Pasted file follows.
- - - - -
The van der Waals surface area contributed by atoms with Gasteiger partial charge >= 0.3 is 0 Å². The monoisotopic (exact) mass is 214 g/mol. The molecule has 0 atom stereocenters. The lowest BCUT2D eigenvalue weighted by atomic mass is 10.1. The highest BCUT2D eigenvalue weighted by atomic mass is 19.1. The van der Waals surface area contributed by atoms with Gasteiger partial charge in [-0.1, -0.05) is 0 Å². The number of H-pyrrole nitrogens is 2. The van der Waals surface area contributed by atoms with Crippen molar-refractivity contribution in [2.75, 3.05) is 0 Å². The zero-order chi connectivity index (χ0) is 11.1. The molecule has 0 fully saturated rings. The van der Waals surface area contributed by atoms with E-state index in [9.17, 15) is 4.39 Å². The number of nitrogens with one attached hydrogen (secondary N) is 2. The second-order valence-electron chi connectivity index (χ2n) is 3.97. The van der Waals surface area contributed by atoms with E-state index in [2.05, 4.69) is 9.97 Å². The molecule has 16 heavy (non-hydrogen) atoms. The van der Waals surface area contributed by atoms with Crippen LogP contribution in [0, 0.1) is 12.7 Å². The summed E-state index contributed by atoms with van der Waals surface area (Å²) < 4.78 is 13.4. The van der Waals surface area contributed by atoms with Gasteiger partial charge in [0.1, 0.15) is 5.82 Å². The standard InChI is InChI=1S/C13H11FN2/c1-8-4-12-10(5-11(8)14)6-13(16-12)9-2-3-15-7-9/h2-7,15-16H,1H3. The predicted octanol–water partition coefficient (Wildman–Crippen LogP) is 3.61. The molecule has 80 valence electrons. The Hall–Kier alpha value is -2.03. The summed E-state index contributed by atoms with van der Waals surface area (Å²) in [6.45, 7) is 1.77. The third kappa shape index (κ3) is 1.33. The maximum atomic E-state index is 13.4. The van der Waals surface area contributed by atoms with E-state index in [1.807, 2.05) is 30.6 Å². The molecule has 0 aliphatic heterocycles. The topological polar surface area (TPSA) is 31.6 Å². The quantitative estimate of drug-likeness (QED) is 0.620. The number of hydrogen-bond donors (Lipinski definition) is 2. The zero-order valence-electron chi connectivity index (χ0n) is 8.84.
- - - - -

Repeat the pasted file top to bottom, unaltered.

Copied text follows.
The van der Waals surface area contributed by atoms with Gasteiger partial charge >= 0.3 is 0 Å². The monoisotopic (exact) mass is 214 g/mol. The molecule has 0 atom stereocenters. The lowest BCUT2D eigenvalue weighted by atomic mass is 10.1. The highest BCUT2D eigenvalue weighted by atomic mass is 19.1. The van der Waals surface area contributed by atoms with Gasteiger partial charge in [-0.1, -0.05) is 0 Å². The number of H-pyrrole nitrogens is 2. The van der Waals surface area contributed by atoms with Crippen molar-refractivity contribution in [2.75, 3.05) is 0 Å². The zero-order chi connectivity index (χ0) is 11.1. The molecule has 0 fully saturated rings. The van der Waals surface area contributed by atoms with E-state index in [9.17, 15) is 4.39 Å². The number of nitrogens with one attached hydrogen (secondary N) is 2. The second-order valence-electron chi connectivity index (χ2n) is 3.97. The van der Waals surface area contributed by atoms with E-state index in [2.05, 4.69) is 9.97 Å². The molecule has 16 heavy (non-hydrogen) atoms. The van der Waals surface area contributed by atoms with Crippen LogP contribution in [0, 0.1) is 12.7 Å². The summed E-state index contributed by atoms with van der Waals surface area (Å²) < 4.78 is 13.4. The van der Waals surface area contributed by atoms with Gasteiger partial charge in [0.1, 0.15) is 5.82 Å². The standard InChI is InChI=1S/C13H11FN2/c1-8-4-12-10(5-11(8)14)6-13(16-12)9-2-3-15-7-9/h2-7,15-16H,1H3. The predicted octanol–water partition coefficient (Wildman–Crippen LogP) is 3.61. The molecule has 80 valence electrons. The Hall–Kier alpha value is -2.03. The summed E-state index contributed by atoms with van der Waals surface area (Å²) in [6.45, 7) is 1.77. The third kappa shape index (κ3) is 1.33. The maximum atomic E-state index is 13.4. The van der Waals surface area contributed by atoms with E-state index in [1.807, 2.05) is 30.6 Å². The molecule has 0 aliphatic heterocycles. The topological polar surface area (TPSA) is 31.6 Å². The quantitative estimate of drug-likeness (QED) is 0.620. The number of hydrogen-bond donors (Lipinski definition) is 2. The zero-order valence-electron chi connectivity index (χ0n) is 8.84.